I personally did not live in a residence at UBCO (thankfully lol). Since UBCO is so small, they only promise first years if they apply to stay in residence that they will be accepted; 2nd, 3rd and 4th years rarely are living on campus, they usually live close to campus in an apartment or house with a roommate (lots of first years live on campus). From what I've heard, living on campus isn't as great as it sounds. If you live in a residence without a kitchen, you are required to get a food pass and the food on campus is not the greatest (especially when you're having it for breakfast, lunch and dinner). But, I have heard that staying in residence is a great way to meet people and create some very strong and long-lasting friendships during your university experience! So, it's all about what your priorities are.
What are your favourite classes you've taken throughout your psychology degree?
I'd say some of my favourites are social psychology, social and personality development, health psychology, drugs and behaviour and psychology statistics (sounds boring but was actually really fun). This spring/summer I'm enrolled in some really cool courses such as abnormal criminal psychology, computer ethics philosophy (elective), cyberpsychology and altered consciousness, so I'm so stoked for these!
What kind of job(s) can you get with a bachelors of psychology degree?
I'm going to be honest, there isn't a ton that you can do in the field of psychology with just an undergraduate degree. Psychology is one of those degrees that you just need more than an undergraduate degree since careers surrounding psychology/mental health are very specific and extremely important, so you need that extra education/training in whatever area you decide to go into.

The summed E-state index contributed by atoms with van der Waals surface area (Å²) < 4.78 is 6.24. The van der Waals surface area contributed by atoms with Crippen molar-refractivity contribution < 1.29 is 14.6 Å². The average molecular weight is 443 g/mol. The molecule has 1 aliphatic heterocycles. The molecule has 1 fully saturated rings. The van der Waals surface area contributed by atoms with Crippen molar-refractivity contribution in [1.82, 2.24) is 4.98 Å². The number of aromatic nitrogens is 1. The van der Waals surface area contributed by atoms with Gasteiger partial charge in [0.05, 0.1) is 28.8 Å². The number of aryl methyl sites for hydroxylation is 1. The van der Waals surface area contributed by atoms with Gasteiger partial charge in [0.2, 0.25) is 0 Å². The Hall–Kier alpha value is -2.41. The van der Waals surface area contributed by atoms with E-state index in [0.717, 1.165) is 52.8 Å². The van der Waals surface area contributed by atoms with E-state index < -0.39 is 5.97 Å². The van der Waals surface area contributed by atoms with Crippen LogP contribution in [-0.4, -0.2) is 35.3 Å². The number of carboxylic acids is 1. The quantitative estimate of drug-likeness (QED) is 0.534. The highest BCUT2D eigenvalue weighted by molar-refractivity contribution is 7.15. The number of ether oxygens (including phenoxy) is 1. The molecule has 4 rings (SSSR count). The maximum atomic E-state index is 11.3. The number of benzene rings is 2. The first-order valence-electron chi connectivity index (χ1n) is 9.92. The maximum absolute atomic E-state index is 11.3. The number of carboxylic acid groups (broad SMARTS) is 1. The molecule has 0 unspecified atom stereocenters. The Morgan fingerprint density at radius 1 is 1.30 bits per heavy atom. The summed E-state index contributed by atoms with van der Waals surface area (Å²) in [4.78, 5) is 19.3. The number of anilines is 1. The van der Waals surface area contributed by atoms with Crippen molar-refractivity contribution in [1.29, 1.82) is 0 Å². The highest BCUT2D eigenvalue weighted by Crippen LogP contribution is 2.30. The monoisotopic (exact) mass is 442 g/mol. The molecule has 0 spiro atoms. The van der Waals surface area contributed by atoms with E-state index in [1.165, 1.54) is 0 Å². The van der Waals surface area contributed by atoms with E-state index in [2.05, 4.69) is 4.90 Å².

What are your plans after you graduate with your undergrad in psychology?
Ha, the university student's most hated question! But I get why you're asking! Since I know what I want to do after my undergrad, I personally love this question. I'm planning on going into the Yorkville master's of counselling program because it is a completely online program that allows me to live wherever I want and travel when I please while finishing school! After finishing my masters, I plan on registering as a psychologist within the province of Alberta and start a private practise there. So yes, I've planned pretty much my whole life out, but if you know me personally, you're not surprised!
How much is tuition as a psychology major at UBCO?
Each course is about $550 each, and my normal course load is 5 courses per semester, so it's about $2750 per semester plus fees so it ends up being about $3000 per semester, resulting in about $6000 per year approximately as a psychology major. It's important to note that tuition costs go up every year, so these numbers may be different when you are looking to attend the school.
What's the course load like as a psychology major? Can you have a job while in school?
Depending on the types of courses you're in, the course load can be very different. For example, some psychology courses have 2 midterms and a final and that's your whole grade, whereas other courses have a bunch of small assignments and papers and a final exam or project, so it all depends. For me, I took 5 courses per semester and it was a lot of work at first, but if you stay organized and had pretty good grades in high school, you get to manage the 5 courses. I had a part time job (10-20 hours a week) at a restaurant while completing my degree which helped a lot with living expenses and groceries, etc. It is totally manageable to have a job, but be prepared to be busy because it's definitely not easy having a full course load and a job and then somehow fitting in a social life and a relationship, but if I can do it, so can you! You just have to do some trial and error and figure out what course load and lifestyle makes the most sense for you.
For more information about UBC Okanagan, you can click here to visit their website!